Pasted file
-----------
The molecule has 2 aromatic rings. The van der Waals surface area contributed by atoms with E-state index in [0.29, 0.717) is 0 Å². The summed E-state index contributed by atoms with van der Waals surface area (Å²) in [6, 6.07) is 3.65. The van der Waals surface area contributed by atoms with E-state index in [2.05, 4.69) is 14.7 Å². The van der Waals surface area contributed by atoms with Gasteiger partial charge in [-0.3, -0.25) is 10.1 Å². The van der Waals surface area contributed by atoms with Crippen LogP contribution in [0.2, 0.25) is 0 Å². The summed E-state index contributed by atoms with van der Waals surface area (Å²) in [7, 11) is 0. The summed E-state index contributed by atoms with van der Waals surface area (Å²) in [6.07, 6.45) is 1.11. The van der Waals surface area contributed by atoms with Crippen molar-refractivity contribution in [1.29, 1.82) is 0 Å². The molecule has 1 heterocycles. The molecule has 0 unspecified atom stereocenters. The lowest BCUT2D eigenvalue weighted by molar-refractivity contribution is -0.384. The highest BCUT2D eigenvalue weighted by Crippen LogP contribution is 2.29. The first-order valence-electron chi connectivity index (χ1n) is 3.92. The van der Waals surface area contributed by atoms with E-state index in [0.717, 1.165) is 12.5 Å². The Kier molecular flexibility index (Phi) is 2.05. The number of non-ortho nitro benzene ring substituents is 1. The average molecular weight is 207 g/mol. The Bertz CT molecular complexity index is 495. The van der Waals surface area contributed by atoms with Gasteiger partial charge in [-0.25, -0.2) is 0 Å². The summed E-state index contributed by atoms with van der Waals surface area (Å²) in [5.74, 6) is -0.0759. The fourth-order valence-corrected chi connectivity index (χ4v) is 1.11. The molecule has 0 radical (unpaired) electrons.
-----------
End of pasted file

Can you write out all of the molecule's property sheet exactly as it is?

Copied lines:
The molecule has 2 aromatic rings. The van der Waals surface area contributed by atoms with E-state index in [0.29, 0.717) is 0 Å². The summed E-state index contributed by atoms with van der Waals surface area (Å²) in [6, 6.07) is 3.65. The van der Waals surface area contributed by atoms with E-state index in [2.05, 4.69) is 14.7 Å². The van der Waals surface area contributed by atoms with Gasteiger partial charge in [-0.3, -0.25) is 10.1 Å². The van der Waals surface area contributed by atoms with Crippen LogP contribution in [0.2, 0.25) is 0 Å². The summed E-state index contributed by atoms with van der Waals surface area (Å²) in [7, 11) is 0. The summed E-state index contributed by atoms with van der Waals surface area (Å²) in [6.07, 6.45) is 1.11. The van der Waals surface area contributed by atoms with Crippen molar-refractivity contribution in [1.29, 1.82) is 0 Å². The molecule has 1 heterocycles. The molecule has 0 unspecified atom stereocenters. The lowest BCUT2D eigenvalue weighted by molar-refractivity contribution is -0.384. The highest BCUT2D eigenvalue weighted by Crippen LogP contribution is 2.29. The first-order valence-electron chi connectivity index (χ1n) is 3.92. The van der Waals surface area contributed by atoms with E-state index in [0.717, 1.165) is 12.5 Å². The Kier molecular flexibility index (Phi) is 2.05. The number of non-ortho nitro benzene ring substituents is 1. The average molecular weight is 207 g/mol. The Bertz CT molecular complexity index is 495. The van der Waals surface area contributed by atoms with Gasteiger partial charge in [-0.25, -0.2) is 0 Å². The summed E-state index contributed by atoms with van der Waals surface area (Å²) in [5.74, 6) is -0.0759. The fourth-order valence-corrected chi connectivity index (χ4v) is 1.11. The molecule has 0 radical (unpaired) electrons.